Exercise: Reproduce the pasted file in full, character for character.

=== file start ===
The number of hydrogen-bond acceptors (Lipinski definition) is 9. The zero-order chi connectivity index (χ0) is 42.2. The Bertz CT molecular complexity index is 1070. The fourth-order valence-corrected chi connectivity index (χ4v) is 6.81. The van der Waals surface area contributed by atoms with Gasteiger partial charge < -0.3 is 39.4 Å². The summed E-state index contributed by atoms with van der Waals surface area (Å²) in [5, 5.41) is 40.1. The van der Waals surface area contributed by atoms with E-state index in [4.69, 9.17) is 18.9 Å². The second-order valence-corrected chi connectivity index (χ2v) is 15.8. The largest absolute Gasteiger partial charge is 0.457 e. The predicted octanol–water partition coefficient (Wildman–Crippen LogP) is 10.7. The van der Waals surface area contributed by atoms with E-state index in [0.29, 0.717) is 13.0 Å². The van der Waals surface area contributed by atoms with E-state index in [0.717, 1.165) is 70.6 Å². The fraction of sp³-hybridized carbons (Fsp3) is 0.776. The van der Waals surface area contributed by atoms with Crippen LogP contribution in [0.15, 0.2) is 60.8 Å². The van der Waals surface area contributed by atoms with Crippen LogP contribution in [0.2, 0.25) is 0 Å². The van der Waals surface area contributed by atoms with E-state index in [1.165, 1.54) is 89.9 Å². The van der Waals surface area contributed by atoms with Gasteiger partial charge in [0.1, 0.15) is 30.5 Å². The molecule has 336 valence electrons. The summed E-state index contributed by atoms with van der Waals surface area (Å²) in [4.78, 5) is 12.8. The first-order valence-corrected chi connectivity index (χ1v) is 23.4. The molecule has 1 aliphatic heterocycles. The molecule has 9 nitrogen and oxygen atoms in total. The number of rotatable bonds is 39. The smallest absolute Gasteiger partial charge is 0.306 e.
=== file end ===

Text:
The number of hydrogen-bond acceptors (Lipinski definition) is 9. The zero-order chi connectivity index (χ0) is 42.2. The Bertz CT molecular complexity index is 1070. The fourth-order valence-corrected chi connectivity index (χ4v) is 6.81. The van der Waals surface area contributed by atoms with Gasteiger partial charge < -0.3 is 39.4 Å². The summed E-state index contributed by atoms with van der Waals surface area (Å²) in [5, 5.41) is 40.1. The van der Waals surface area contributed by atoms with E-state index in [4.69, 9.17) is 18.9 Å². The second-order valence-corrected chi connectivity index (χ2v) is 15.8. The largest absolute Gasteiger partial charge is 0.457 e. The predicted octanol–water partition coefficient (Wildman–Crippen LogP) is 10.7. The van der Waals surface area contributed by atoms with E-state index in [0.29, 0.717) is 13.0 Å². The van der Waals surface area contributed by atoms with E-state index in [0.717, 1.165) is 70.6 Å². The fraction of sp³-hybridized carbons (Fsp3) is 0.776. The van der Waals surface area contributed by atoms with Crippen LogP contribution in [0.15, 0.2) is 60.8 Å². The van der Waals surface area contributed by atoms with Crippen LogP contribution in [0.2, 0.25) is 0 Å². The van der Waals surface area contributed by atoms with E-state index in [1.165, 1.54) is 89.9 Å². The van der Waals surface area contributed by atoms with Gasteiger partial charge in [0.1, 0.15) is 30.5 Å². The molecule has 336 valence electrons. The summed E-state index contributed by atoms with van der Waals surface area (Å²) in [4.78, 5) is 12.8. The first-order valence-corrected chi connectivity index (χ1v) is 23.4. The molecule has 1 aliphatic heterocycles. The molecule has 9 nitrogen and oxygen atoms in total. The number of rotatable bonds is 39. The smallest absolute Gasteiger partial charge is 0.306 e.